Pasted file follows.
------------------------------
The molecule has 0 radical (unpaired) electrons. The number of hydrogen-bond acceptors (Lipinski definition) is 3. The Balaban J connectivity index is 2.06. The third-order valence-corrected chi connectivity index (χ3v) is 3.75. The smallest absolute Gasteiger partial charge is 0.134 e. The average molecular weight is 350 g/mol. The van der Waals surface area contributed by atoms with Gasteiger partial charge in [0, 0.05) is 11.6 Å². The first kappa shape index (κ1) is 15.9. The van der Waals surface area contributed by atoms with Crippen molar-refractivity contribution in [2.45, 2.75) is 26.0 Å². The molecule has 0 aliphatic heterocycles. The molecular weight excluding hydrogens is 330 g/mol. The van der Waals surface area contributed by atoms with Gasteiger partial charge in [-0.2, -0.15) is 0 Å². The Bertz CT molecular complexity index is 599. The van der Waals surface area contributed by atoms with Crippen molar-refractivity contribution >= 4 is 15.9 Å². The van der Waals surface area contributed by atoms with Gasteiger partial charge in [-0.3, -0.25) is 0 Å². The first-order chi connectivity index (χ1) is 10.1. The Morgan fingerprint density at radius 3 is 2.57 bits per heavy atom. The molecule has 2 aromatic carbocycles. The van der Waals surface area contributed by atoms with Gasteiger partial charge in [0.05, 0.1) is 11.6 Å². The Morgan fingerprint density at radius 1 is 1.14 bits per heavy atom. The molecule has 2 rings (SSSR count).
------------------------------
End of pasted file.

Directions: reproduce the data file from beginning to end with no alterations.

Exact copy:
The molecule has 0 radical (unpaired) electrons. The number of hydrogen-bond acceptors (Lipinski definition) is 3. The Balaban J connectivity index is 2.06. The third-order valence-corrected chi connectivity index (χ3v) is 3.75. The smallest absolute Gasteiger partial charge is 0.134 e. The average molecular weight is 350 g/mol. The van der Waals surface area contributed by atoms with Gasteiger partial charge in [0, 0.05) is 11.6 Å². The first kappa shape index (κ1) is 15.9. The van der Waals surface area contributed by atoms with Crippen molar-refractivity contribution in [2.45, 2.75) is 26.0 Å². The molecule has 0 aliphatic heterocycles. The molecular weight excluding hydrogens is 330 g/mol. The van der Waals surface area contributed by atoms with Gasteiger partial charge in [-0.2, -0.15) is 0 Å². The Bertz CT molecular complexity index is 599. The van der Waals surface area contributed by atoms with Crippen molar-refractivity contribution >= 4 is 15.9 Å². The van der Waals surface area contributed by atoms with Gasteiger partial charge in [-0.3, -0.25) is 0 Å². The first-order chi connectivity index (χ1) is 10.1. The Morgan fingerprint density at radius 3 is 2.57 bits per heavy atom. The molecule has 2 aromatic carbocycles. The van der Waals surface area contributed by atoms with Gasteiger partial charge in [0.05, 0.1) is 11.6 Å². The Morgan fingerprint density at radius 1 is 1.14 bits per heavy atom. The molecule has 2 rings (SSSR count).